Web Components

Creating Web Components — Lifecycle Callbacks

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As web apps get more complex, we need some way to divide the code into manageable chunks. To do this, we can use Web Components to create reusable UI blocks that we can use in multiple places.

In this article, we’ll look at the lifecycle hooks of Web Components and how we use them.

Lifecycle Hooks

Web Components have their own lifecycle. The following events happen in a Web Component’s lifecycle:

  • Element is inserted into the DOM
  • Updates when a UI event is being triggered
  • Element deleted from the DOM

Web Component has lifecycle hooks are callback functions that capture these lifecycle events and let us handle them accordingly.

They let us handle these events without creating our own system to do so. Most JavaScript frameworks provide the same functionality, but Web Components is a standard so we don’t need to load extra code to be able to use them.

The following lifecycle hooks are in a web component:

  • constructor()
  • connectedCallback()
  • disconnectedCallback()
  • attributeChangedCallback(name, oldValue, newValue)
  • adoptedCallback()


The constructor() is called when the Web Component is created. It’s called when we create the shadow DOM and it’s used for setting up listeners and initialize a component’s state.

However, it’s not recommended that we run things like rendering and fetching resources here. The connectedCallback is better for these kinds of tasks.

Defining a constructor is optional for ES6 classes, but an empty one will be created when it’s undefined.

When creating the constructor, we’ve to call super() to call the class that the Web Component class extends.

We can have return statements in there and we can’t use document.write() or in there.

Also, we can’t gain attributes or children in the constructor method.


connectedCallback() method is called when an element is added to the DOM. We can be sure that the element is available to the DOM when this method is called.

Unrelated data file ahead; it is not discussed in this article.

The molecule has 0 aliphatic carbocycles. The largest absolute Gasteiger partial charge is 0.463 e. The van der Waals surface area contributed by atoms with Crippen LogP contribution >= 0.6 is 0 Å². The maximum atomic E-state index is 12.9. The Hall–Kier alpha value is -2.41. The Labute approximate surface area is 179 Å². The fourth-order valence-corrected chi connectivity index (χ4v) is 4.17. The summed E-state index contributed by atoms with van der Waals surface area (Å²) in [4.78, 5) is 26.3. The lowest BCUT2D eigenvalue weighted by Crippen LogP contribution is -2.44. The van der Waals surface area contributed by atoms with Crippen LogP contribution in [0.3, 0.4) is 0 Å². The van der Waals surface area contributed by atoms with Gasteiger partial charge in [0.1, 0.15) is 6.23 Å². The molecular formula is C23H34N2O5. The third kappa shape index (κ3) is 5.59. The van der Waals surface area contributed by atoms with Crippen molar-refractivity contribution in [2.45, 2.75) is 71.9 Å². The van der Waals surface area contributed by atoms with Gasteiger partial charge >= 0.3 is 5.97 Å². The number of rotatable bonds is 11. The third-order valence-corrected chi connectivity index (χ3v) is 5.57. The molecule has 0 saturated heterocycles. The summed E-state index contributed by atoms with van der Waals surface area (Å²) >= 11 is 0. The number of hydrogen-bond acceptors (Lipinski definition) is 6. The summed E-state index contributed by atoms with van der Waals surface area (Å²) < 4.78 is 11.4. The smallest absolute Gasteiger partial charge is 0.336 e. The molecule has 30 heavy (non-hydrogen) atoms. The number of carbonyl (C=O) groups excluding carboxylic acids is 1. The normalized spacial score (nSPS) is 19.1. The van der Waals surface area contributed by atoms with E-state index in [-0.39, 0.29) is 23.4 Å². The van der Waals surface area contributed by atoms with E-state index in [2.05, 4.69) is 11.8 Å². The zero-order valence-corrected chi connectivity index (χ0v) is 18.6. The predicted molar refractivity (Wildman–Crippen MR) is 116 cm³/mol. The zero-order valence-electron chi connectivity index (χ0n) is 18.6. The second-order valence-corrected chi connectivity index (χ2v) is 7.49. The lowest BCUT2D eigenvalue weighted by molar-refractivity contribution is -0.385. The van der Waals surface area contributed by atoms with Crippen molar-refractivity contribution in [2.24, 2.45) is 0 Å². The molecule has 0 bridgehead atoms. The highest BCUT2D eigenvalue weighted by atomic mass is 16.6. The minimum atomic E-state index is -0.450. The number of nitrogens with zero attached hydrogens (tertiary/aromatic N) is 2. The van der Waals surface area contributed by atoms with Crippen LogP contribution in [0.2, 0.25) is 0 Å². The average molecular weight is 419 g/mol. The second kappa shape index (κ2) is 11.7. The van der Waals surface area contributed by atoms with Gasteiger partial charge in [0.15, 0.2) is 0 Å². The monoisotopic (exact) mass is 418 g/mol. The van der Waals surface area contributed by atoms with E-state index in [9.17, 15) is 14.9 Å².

This means that we can safely set attributes, fetch resources, run set up code or render templates.


This is called when the element is removed from the DOM. Therefore, it’s an ideal place to add cleanup logic and to free up resources. We can also use this callback to:

  • notify another part of an application that the element is removed from the DOM
  • free resources that won’t be garbage collected automatically like unsubscribing from DOM events, stop interval timers, or unregister all registered callbacks

This hook is never called when the user closes the tab and it can be trigger more than once during its lifetime.

attributeChangedCallback(attrName, oldVal, newVal)

We can pass attributes with values to a Web Component like any other attribute:


In this callback, we can get the value of the attributes as they’re assigned in the code.

We can add a static get observedAttributes() hook to define what attribute values we observe. For example, we can write:

class CustomElement extends HTMLElement {
  constructor() {
    const shadow = this.attachShadow({
      mode: 'open'

  static get observedAttributes() {
    return ['foo', 'bar', 'baz'];

  attributeChangedCallback(name, oldValue, newValue) {
    console.log(`${name}'s value has been changed from ${oldValue} to ${newValue}`);

customElements.define('custom-element', CustomElement);